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Obituary

Tony Brooks obituary: 1950s F1 race-winner dies aged 90

Tony Brooks, who has died at the age of 90, was one of the greatest racing drivers of the 1950s.

Tony Brooks, Vanwall

Tony Brooks, Vanwall

Motorsport Images

Having started in club events in 1952, Brooks joined the Aston Martin sportscar team after impressing in tests just two years later. He then shot to prominence by winning the non-championship 1955 Syracuse Grand Prix for Connaught, while still studying to become a dentist.

It was his first drive in a contemporary Formula 1 car and was the first GP win for a British driver in a British car for 31 years.

After a brief spell with the still troubled BRM team – which included a fiery crash at Silverstone when the throttle stuck open – Brooks joined Vanwall, creating a British F1 superteam alongside Stirling Moss and Stuart Lewis-Evans.

A fighting second to Juan Manuel Fangio’s Maserati at the 1957 Monaco GP, finishing with a raw hand thanks to clutchless gear changes on the punishing course, was followed by a crash at Le Mans while driving for Aston Martin.

Brooks was lucky to survive and was still suffering when he started his Vanwall in the 1957 British GP at Aintree. He was running sixth when Moss’s car hit trouble. Brooks was called in and Moss took over, charging on to one of his most famous victories as a British car won a world championship race for the first time.

Moss was the Vanwall (and Aston) number one and had first pick of the best machinery, meaning Brooks could rarely hone his own car across a race weekend. But he played the team game brilliantly and often shone when Moss hit trouble.

That was no more true than in 1958. Brooks won three GPs, the Belgian at the super-fast Spa, the German at the fearsome Nurburgring and the Italian on Ferrari’s home ground at Monza. Brooks regarded his German GP win, charging past the Ferraris of Mike Hawthorn and Peter Collins, who sadly then crashed fatally while chasing, as his greatest.

Race of My Life: Tony Brooks on the 1958 German Grand Prix

Moss won four times and Vanwall took the inaugural constructors’ title, but Hawthorn beat Moss to the 1958 drivers’ crown by a point. It might have been different had Brooks, third in the table himself, not suffered engine failure while in a position to perhaps prevent Hawthorn from getting the second place he needed.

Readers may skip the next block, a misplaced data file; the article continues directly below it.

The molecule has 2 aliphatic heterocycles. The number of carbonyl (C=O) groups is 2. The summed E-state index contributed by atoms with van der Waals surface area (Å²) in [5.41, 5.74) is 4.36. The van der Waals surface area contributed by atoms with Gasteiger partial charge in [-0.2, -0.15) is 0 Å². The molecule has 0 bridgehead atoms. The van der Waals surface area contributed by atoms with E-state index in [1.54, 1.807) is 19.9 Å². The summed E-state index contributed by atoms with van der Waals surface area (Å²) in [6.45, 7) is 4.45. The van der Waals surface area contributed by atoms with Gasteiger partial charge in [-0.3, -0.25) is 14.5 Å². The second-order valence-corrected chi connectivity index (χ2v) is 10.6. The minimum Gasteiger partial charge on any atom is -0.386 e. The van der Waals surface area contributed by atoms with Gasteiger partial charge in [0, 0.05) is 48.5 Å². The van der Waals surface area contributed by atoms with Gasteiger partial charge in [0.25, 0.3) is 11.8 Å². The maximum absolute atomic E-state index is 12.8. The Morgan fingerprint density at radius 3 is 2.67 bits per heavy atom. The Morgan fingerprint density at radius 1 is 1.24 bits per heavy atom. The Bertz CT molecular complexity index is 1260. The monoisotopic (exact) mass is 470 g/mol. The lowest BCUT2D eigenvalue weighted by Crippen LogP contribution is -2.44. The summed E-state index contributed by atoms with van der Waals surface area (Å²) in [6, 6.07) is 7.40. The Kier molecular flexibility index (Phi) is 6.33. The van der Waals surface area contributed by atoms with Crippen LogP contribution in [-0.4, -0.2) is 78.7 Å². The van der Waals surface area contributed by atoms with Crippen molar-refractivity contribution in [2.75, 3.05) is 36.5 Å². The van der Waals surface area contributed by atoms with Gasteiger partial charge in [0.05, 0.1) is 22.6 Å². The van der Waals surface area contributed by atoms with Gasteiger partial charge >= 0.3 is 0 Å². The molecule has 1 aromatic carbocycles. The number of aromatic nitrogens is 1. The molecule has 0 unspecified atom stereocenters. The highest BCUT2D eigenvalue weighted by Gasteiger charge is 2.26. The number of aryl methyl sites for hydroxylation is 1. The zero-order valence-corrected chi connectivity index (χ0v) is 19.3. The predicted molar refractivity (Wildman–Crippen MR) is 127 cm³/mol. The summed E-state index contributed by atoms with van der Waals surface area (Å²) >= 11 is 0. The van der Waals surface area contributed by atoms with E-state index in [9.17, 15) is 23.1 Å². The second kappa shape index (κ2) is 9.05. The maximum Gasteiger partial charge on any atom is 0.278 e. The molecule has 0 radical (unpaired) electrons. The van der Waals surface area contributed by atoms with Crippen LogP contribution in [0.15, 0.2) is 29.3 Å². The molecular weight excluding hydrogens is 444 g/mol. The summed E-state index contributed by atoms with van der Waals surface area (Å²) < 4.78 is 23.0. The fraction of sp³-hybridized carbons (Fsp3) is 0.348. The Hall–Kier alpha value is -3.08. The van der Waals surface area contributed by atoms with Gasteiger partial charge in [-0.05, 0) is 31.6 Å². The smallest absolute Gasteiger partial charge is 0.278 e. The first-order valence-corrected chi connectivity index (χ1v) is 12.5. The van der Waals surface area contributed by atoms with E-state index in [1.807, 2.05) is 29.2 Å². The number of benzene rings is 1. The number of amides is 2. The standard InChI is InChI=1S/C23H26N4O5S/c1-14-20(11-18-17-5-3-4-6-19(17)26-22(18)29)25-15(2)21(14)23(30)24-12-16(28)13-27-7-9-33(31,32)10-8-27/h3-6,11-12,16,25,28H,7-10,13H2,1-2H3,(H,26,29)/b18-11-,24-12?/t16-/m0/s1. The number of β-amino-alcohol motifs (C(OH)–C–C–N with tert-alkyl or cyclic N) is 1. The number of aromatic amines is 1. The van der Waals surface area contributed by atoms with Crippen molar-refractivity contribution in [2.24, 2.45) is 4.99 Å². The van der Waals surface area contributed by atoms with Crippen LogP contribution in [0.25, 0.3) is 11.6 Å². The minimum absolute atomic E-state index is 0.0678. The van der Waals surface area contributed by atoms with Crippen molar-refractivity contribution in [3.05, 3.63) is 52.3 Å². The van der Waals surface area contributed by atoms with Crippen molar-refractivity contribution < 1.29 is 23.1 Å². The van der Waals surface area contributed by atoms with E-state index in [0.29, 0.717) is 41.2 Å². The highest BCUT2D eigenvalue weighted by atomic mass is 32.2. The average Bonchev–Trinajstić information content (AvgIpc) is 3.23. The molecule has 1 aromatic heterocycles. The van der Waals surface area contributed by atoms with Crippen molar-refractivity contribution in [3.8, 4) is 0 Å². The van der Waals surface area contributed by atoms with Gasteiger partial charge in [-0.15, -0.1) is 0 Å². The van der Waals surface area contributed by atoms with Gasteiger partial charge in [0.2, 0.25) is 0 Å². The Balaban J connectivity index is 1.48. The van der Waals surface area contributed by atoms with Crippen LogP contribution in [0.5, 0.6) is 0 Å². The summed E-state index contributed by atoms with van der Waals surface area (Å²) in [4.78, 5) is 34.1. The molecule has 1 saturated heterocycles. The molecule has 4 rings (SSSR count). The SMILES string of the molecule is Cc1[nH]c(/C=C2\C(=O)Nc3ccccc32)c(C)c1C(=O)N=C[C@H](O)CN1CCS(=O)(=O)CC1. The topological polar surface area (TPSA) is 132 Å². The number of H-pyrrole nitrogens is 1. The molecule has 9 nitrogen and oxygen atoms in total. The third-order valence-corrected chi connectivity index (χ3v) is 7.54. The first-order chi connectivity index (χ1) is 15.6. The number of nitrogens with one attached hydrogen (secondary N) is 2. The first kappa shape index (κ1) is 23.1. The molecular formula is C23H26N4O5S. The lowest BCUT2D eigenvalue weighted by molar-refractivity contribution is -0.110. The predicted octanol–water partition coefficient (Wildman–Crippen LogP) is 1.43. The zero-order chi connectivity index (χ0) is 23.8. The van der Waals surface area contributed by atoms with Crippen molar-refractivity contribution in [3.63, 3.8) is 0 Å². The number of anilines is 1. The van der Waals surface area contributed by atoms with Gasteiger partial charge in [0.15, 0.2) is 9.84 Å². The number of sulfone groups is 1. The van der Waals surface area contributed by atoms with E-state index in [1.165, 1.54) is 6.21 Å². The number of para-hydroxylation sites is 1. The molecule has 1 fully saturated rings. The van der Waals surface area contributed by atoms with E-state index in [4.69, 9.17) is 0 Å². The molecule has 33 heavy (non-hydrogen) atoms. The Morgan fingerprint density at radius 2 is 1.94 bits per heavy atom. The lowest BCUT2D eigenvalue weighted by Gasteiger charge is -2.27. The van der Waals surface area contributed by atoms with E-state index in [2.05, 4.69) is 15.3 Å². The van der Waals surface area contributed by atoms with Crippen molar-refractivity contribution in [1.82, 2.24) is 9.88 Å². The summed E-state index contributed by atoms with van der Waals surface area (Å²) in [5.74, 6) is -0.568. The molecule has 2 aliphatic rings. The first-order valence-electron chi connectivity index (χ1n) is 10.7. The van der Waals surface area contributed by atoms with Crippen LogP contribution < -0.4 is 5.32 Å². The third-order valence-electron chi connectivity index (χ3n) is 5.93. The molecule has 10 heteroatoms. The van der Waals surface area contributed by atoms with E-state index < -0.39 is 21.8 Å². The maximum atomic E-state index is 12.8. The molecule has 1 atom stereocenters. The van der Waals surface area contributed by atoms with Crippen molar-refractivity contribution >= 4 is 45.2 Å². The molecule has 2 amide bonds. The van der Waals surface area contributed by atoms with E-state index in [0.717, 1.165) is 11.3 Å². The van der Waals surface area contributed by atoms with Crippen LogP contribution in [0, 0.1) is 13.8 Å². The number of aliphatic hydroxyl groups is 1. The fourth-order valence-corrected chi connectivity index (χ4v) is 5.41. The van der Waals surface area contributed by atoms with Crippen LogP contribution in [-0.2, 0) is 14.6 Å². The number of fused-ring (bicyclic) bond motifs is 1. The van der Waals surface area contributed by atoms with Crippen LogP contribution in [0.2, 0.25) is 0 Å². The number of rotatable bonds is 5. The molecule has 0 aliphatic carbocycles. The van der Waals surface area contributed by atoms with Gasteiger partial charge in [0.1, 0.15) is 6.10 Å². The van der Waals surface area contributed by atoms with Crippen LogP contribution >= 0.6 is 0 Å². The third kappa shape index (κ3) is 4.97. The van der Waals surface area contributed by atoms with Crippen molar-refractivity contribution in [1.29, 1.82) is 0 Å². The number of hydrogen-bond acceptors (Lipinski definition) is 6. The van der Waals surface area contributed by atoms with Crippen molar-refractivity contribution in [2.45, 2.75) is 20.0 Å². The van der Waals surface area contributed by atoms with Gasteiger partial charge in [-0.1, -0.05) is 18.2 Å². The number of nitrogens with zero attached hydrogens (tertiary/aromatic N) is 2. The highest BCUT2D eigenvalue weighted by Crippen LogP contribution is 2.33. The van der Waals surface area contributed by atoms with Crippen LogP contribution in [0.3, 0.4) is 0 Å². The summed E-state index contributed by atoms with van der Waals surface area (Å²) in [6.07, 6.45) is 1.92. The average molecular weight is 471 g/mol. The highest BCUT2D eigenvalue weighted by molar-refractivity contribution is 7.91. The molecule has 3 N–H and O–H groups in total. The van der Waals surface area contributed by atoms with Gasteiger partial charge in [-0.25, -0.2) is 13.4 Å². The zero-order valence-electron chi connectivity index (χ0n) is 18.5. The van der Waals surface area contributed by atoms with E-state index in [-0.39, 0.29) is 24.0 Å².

Tony Brooks, Vanwall, 1st position, drinks from a flask with team mate Stirling Moss, Vanwall

Tony Brooks, Vanwall, 1st position, drinks from a flask with team mate Stirling Moss, Vanwall

Photo by: Motorsport Images

Brooks joined Ferrari for 1959 and was the undisputed team leader in a squad that also included Phil Hill and Dan Gurney. Two wins put him in title contention with Jack Brabham (works Cooper) and Moss (Rob Walker Cooper).

The cancellation of the Belgian GP and clutch failure at the start robbed him of a chance to win the Italian GP, both races the powerful front-engined Ferraris were well-fancied, so he went into the Sebring decider with an outside chance of the crown. A hit from team-mate Wolfgang von Trips and subsequent pitstop – Brooks wasn’t one to take unnecessary risk ­– meant the best he could do was third. He thus finished second to Brabham in the final standings.

Thereafter, success was hard to come by and Brooks was not a fan of the move to rear-engined machines. He scored points with the Yeoman Credit Cooper team in 1960 and finished on the podium in his final world championship start, driving a BRM in the following year’s US GP, before retiring from the sport.

Outside of F1, Brooks was also one of the world’s leading endurance drivers. He won both the Spa GP for sportscars and the Nurburgring 1000Km in 1957 with Aston Martin DBR1s, in the latter event with Noel Cunningham-Reid. He also won the 1958 Tourist Trophy at Goodwood alongside Moss before joining Ferrari, though sportscar success with the Italian team proved elusive.

Brooks’s sublime touch and judgement made him particularly impressive on the really demanding circuits – hence those wins at Spa and the Nurburgring – and he was arguably a finer racing driver than Britain’s first world champion Hawthorn. His six world championship wins and 10 podiums came from just 38 starts.

Picked by Moss – alongside Jim Clark – as the driver he would put in a two-car team, the quiet and unassuming Brooks was one of the finest drivers never to be world champion. The passing of the last GP winner of the 1950s marks the end of an era.

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